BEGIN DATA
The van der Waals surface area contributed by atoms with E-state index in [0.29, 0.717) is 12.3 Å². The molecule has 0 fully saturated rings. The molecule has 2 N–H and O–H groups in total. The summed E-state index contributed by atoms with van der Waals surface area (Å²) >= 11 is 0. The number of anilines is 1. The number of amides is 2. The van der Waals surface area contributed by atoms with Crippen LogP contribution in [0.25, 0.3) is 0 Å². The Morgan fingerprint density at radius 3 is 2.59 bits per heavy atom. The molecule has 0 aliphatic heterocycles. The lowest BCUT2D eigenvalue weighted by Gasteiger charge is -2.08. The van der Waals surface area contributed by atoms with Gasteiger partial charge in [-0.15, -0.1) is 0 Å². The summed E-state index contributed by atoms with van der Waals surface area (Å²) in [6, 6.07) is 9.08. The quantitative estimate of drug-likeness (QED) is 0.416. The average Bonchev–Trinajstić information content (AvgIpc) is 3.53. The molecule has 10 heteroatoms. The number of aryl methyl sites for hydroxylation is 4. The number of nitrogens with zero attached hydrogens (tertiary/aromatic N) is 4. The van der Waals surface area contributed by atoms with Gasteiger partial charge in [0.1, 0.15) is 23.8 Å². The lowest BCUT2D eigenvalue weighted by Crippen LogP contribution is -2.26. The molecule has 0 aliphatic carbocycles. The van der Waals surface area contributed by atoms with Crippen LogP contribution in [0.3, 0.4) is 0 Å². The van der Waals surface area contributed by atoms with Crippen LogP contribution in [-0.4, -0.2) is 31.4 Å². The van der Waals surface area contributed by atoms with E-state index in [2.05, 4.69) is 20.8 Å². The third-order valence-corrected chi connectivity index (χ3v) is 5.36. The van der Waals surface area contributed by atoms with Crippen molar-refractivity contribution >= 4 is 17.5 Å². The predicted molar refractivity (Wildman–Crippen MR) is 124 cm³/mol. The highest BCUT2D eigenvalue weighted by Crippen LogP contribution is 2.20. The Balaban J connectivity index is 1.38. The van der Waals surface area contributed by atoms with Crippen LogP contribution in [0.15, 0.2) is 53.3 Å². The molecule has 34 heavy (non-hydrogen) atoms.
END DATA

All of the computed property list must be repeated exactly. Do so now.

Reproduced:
The van der Waals surface area contributed by atoms with E-state index in [0.29, 0.717) is 12.3 Å². The molecule has 0 fully saturated rings. The molecule has 2 N–H and O–H groups in total. The summed E-state index contributed by atoms with van der Waals surface area (Å²) >= 11 is 0. The number of anilines is 1. The number of amides is 2. The van der Waals surface area contributed by atoms with Crippen LogP contribution in [0.25, 0.3) is 0 Å². The Morgan fingerprint density at radius 3 is 2.59 bits per heavy atom. The molecule has 0 aliphatic heterocycles. The lowest BCUT2D eigenvalue weighted by Gasteiger charge is -2.08. The van der Waals surface area contributed by atoms with Gasteiger partial charge in [-0.15, -0.1) is 0 Å². The summed E-state index contributed by atoms with van der Waals surface area (Å²) in [6, 6.07) is 9.08. The quantitative estimate of drug-likeness (QED) is 0.416. The average Bonchev–Trinajstić information content (AvgIpc) is 3.53. The molecule has 10 heteroatoms. The number of aryl methyl sites for hydroxylation is 4. The number of nitrogens with zero attached hydrogens (tertiary/aromatic N) is 4. The van der Waals surface area contributed by atoms with Gasteiger partial charge in [0.1, 0.15) is 23.8 Å². The lowest BCUT2D eigenvalue weighted by Crippen LogP contribution is -2.26. The molecule has 0 aliphatic carbocycles. The van der Waals surface area contributed by atoms with Crippen LogP contribution in [0.3, 0.4) is 0 Å². The van der Waals surface area contributed by atoms with Crippen LogP contribution in [-0.4, -0.2) is 31.4 Å². The van der Waals surface area contributed by atoms with E-state index in [2.05, 4.69) is 20.8 Å². The third-order valence-corrected chi connectivity index (χ3v) is 5.36. The van der Waals surface area contributed by atoms with Crippen molar-refractivity contribution >= 4 is 17.5 Å². The predicted molar refractivity (Wildman–Crippen MR) is 124 cm³/mol. The highest BCUT2D eigenvalue weighted by Crippen LogP contribution is 2.20. The Balaban J connectivity index is 1.38. The van der Waals surface area contributed by atoms with Crippen LogP contribution in [0.15, 0.2) is 53.3 Å². The molecule has 34 heavy (non-hydrogen) atoms.